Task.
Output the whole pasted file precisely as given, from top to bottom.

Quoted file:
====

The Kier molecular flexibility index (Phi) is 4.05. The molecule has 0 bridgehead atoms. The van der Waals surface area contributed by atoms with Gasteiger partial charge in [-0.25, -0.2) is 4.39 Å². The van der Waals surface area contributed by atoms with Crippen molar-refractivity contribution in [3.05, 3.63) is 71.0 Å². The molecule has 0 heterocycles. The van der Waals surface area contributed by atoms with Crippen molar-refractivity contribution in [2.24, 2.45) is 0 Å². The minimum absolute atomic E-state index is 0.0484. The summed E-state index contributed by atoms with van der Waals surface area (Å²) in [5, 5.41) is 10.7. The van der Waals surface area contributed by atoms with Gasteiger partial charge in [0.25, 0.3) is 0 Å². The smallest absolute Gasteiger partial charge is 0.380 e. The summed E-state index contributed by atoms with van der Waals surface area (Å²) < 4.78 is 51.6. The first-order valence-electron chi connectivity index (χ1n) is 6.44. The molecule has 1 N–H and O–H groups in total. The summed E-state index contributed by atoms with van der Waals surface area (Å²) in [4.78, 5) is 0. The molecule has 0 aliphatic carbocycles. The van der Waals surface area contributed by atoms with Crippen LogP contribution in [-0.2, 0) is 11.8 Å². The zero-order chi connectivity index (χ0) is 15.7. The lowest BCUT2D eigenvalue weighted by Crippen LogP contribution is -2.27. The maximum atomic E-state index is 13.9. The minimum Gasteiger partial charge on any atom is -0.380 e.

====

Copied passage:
The Kier molecular flexibility index (Phi) is 4.05. The molecule has 0 bridgehead atoms. The van der Waals surface area contributed by atoms with Gasteiger partial charge in [-0.25, -0.2) is 4.39 Å². The van der Waals surface area contributed by atoms with Crippen molar-refractivity contribution in [3.05, 3.63) is 71.0 Å². The molecule has 0 heterocycles. The van der Waals surface area contributed by atoms with Crippen molar-refractivity contribution in [2.24, 2.45) is 0 Å². The minimum absolute atomic E-state index is 0.0484. The summed E-state index contributed by atoms with van der Waals surface area (Å²) in [5, 5.41) is 10.7. The van der Waals surface area contributed by atoms with Gasteiger partial charge in [0.25, 0.3) is 0 Å². The smallest absolute Gasteiger partial charge is 0.380 e. The summed E-state index contributed by atoms with van der Waals surface area (Å²) < 4.78 is 51.6. The first-order valence-electron chi connectivity index (χ1n) is 6.44. The molecule has 1 N–H and O–H groups in total. The summed E-state index contributed by atoms with van der Waals surface area (Å²) in [4.78, 5) is 0. The molecule has 0 aliphatic carbocycles. The van der Waals surface area contributed by atoms with Crippen LogP contribution in [-0.2, 0) is 11.8 Å². The zero-order chi connectivity index (χ0) is 15.7. The lowest BCUT2D eigenvalue weighted by Crippen LogP contribution is -2.27. The maximum atomic E-state index is 13.9. The minimum Gasteiger partial charge on any atom is -0.380 e.